A two year basic income experiment that took place in Finland recently returned its results and mthey are in line with other schemes similar to basic income.
The results highlighted the following positive effects:
- Higher generalised and institutional trust, as well as confidence in the future and increased self confidence
- Less stress and symptoms of depression
- Better cognitive functioning
- Better financial well-being
- Experienced less bureaucracy
With 61% of employed adults stating that money is a major factor that causes them the most stress it’s not hard to see why providing people with a secure financial floor, rather than a safety net full of holes that many in our society fall through, to build their lives on would have a positive effect on people’s mental health.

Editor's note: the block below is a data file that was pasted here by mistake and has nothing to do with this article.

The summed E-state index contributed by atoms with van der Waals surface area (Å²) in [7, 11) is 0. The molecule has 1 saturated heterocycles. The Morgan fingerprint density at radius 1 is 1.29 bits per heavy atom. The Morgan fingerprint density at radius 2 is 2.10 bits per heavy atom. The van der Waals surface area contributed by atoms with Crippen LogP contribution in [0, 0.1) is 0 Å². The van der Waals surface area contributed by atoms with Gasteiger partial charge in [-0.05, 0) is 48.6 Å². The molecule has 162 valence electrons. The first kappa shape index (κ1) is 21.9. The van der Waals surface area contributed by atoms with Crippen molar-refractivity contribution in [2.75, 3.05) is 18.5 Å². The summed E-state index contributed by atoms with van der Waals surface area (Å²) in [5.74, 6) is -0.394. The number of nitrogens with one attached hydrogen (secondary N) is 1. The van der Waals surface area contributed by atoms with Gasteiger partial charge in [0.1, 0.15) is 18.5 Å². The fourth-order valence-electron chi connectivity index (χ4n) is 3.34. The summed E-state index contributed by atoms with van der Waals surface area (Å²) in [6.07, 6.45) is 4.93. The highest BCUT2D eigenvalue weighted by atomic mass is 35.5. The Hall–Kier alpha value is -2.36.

One of the arguments against a basic income is the cost of implementation. These arguments tend to look at the direct costs and ignore the savings that might be gained in other areas. Stress is estimated to cost the UK economy £35 billion per year and if a proportion of this is related to money issues then having a secure financial footing could reduce the costs substantially.
A universal basic income has been part of the Green Party policy platform for many years and recently 100 UK politicians called for a basic income to be part of the recovery plan for the UK post Covid-19.
If you were confident that your financial necessities were covered what effect would it have on your mental health?